Let's slap a not so fast label on last week's report that John McCain is against granting immunity to telephone companies that participated in President Bush's warrantless wiretapping of American's telephone calls and e-mails.
Chuck Fish, a former Time Warner executive who recently resigned to join the McCain campaign, told the 18th Annual Computers, Freedom and Privacy conference at Yale University May 21 that McCain not only was against immunity but, if elected, he would demand an apology from the telcos.
Fish's comments were noteworthy since McCain has in the past been for giving the telcos a pass for illegally spying on U.S. citizens.
Turns out, he still is.
Wired's Threat Level blog now reports McCain's online outreach manager Patrick Hynes says the first report "incorrectly represented" the presumptive Republican presidential nominee's stance. In an e-mail to the blog, Hynes said McCain "believes...companies who assist the government in good faith should not be punished."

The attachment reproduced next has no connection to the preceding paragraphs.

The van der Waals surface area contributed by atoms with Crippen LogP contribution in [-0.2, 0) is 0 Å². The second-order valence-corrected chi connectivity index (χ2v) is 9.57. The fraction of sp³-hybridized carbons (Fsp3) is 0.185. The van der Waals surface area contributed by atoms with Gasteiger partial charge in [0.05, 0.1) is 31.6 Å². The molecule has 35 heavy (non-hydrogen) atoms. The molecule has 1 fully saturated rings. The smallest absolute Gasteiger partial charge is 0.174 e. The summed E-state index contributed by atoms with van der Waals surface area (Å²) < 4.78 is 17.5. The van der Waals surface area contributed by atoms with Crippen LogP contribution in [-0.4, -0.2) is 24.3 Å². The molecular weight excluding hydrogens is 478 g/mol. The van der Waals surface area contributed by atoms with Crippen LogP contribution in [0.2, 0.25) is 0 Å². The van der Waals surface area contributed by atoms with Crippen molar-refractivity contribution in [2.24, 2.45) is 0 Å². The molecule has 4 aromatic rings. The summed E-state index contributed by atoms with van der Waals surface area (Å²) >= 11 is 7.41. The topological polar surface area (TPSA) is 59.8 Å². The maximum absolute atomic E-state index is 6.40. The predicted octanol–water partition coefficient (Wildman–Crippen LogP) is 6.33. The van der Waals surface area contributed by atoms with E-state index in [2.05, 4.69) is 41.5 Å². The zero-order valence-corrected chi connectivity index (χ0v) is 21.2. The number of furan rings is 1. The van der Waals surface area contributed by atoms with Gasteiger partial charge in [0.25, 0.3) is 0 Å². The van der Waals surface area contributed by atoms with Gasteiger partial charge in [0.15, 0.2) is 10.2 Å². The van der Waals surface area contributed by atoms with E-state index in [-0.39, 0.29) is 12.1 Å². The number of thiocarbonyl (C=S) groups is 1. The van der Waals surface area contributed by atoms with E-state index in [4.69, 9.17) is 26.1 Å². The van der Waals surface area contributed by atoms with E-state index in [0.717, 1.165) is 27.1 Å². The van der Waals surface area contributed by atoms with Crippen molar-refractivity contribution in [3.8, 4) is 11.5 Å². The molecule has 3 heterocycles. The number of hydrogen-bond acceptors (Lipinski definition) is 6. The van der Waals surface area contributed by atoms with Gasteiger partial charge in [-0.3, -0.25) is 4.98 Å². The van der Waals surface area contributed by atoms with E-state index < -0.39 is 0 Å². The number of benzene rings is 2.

McCain, according to Hynes, McCain does believe "Congress must put forth clear guidelines for requesting the participation of private companies, provide proper Congressional oversight of any such participation and protect all American's privacy."
Which raises this question: why didn't the ol' straight shooter himself bring up that proposal when voting to approve telco immunity in February?